Investor’s Business Daily, April 21, 2009
The Environment: Wednesday’s airwaves, print media, cable news shows and Webosphere will be filled with nonsense about the scourge of capitalism, corporations and humanity. All of it will ignore the real truth.
Buried beneath all the badgering and fear-mongering about lavish Western lifestyles is a reality that the stuck-on-green left won’t talk about and the average American isn’t aware of: The world, especially in developed nations, is a cleaner — and greener — place than it was when the environmental movement began.
Every year Steven Hayward, a scholar at the Pacific Research Institute and the American Enterprise Institute, compiles his Index of Leading Environmental Indicators. And every year, his findings contradict the alarmists’ warnings that the world is on the edge of environmental cataclysm.
From evidence “that tropical rain forests may now be expanding faster than they are being cut down” to the improving health of U.S. ocean fisheries to better outdoor air quality in American cities with the worst air pollution, Hayward shows there’s more to be optimistic about than there is to be troubled about.
The Environmental Protection Agency has also published its own Report on the environment. Last year’s report, the most recent, indicates outdoor air quality has improved, there’s been a net gain in wetland acreage, public-source drinking-water problems are uncommon and forest land is expanding after declining for a century.
Americans are actually generating no more trash per-capita than they were in 1990, our production of hazardous waste has fallen from 36 million tons in 1999 to 28 million tons in 2005, and lead levels in our blood have shown “a steady decline since the 1980s.”
And then there’s carbon dioxide. We are pumping out more than ever. But there’s no evidence, only speculation, that this weak greenhouse gas is having any effect on the environment.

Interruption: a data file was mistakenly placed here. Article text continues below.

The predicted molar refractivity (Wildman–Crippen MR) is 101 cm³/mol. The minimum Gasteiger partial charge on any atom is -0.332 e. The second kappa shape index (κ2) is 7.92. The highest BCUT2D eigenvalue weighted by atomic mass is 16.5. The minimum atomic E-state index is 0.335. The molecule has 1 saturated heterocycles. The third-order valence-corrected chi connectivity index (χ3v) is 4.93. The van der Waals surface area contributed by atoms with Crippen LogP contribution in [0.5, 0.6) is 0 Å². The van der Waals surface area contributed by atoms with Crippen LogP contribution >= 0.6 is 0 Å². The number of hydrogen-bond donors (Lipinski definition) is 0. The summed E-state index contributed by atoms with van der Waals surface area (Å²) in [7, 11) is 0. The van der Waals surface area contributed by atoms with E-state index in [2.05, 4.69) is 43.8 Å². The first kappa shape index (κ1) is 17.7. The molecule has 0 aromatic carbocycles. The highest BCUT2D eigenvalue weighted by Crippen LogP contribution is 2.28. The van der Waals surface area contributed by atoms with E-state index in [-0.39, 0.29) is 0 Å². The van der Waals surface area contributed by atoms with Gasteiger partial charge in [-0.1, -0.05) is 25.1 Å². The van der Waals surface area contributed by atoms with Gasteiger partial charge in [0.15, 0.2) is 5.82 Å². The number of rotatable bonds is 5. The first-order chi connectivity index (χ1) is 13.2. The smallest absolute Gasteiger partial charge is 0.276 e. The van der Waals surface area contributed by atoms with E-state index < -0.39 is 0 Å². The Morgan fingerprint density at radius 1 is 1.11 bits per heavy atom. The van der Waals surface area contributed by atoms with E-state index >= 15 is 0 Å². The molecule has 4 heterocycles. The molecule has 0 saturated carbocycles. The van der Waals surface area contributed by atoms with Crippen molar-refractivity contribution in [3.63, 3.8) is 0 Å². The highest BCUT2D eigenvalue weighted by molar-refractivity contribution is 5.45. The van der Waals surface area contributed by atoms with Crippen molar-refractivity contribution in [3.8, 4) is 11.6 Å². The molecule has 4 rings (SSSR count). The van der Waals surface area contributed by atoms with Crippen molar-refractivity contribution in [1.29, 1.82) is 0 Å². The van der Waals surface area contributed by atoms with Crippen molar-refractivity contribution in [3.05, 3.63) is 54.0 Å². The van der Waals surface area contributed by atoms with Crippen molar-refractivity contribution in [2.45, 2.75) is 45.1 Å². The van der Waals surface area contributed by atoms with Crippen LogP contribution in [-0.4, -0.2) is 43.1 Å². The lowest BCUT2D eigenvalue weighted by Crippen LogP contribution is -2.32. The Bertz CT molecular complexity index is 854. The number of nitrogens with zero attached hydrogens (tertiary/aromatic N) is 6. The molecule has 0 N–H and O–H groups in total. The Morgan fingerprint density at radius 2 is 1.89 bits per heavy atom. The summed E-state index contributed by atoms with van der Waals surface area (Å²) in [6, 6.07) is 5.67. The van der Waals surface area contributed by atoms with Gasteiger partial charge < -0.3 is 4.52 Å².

“Overall, the health of the U.S. population has continued to improve,” the EPA says. “Mortality rates continue to decline, and life expectancy continues to increase.”
We’re not saying the Earth, or even any part of it, is environmentally pristine. It’s not, it never has been and never will be. Yet there’s actually more positive news to celebrate than there are problems.
Of the estimated 1 billion people who will observe Earth Day worldwide this year, few will know about the progress that has been made. Fewer still will know how it was made. The media, uninterested in looking at the real story, will simply credit the environmental movement for the improvements.
We won’t discount the movement’s contribution. Four decades ago, it helped show the world the value of global stewardship. But that movement is no longer interested in a cleaner world.
Filled with extremists and anti-capitalist crusaders, its primary goals have changed. Topping the agenda of today’s environmentalist groups is the pulling down of market economies, the raising up of central planning for egalitarian goals, forced lifestyle changes and the vilification — in hopes of the elimination — of signs of wealth.
None of these advance the planet’s environmental health. But capitalism has. Through wealth generated by the free market, we have enough resources to move beyond the subsistence economies that damage the environment, enough disposable income to fund clean-up programs, enough wealth to scrub and polish industry.
Only in advanced economies can the technology needed to recycle hazardous waste or to replace dirty coal-fired power plants with cleaner gas or nuclear plants be developed. That technology cannot be produced in centrally planned economies where the profit motive is squelched and lives are marshalled by the state.
There’s nothing wrong with setting aside a day to honor the Earth. In fairness, though, it should be complemented by Capitalism Day. It’s important that the world be reminded of what has driven the environmental improvements since Earth Day began in 1970.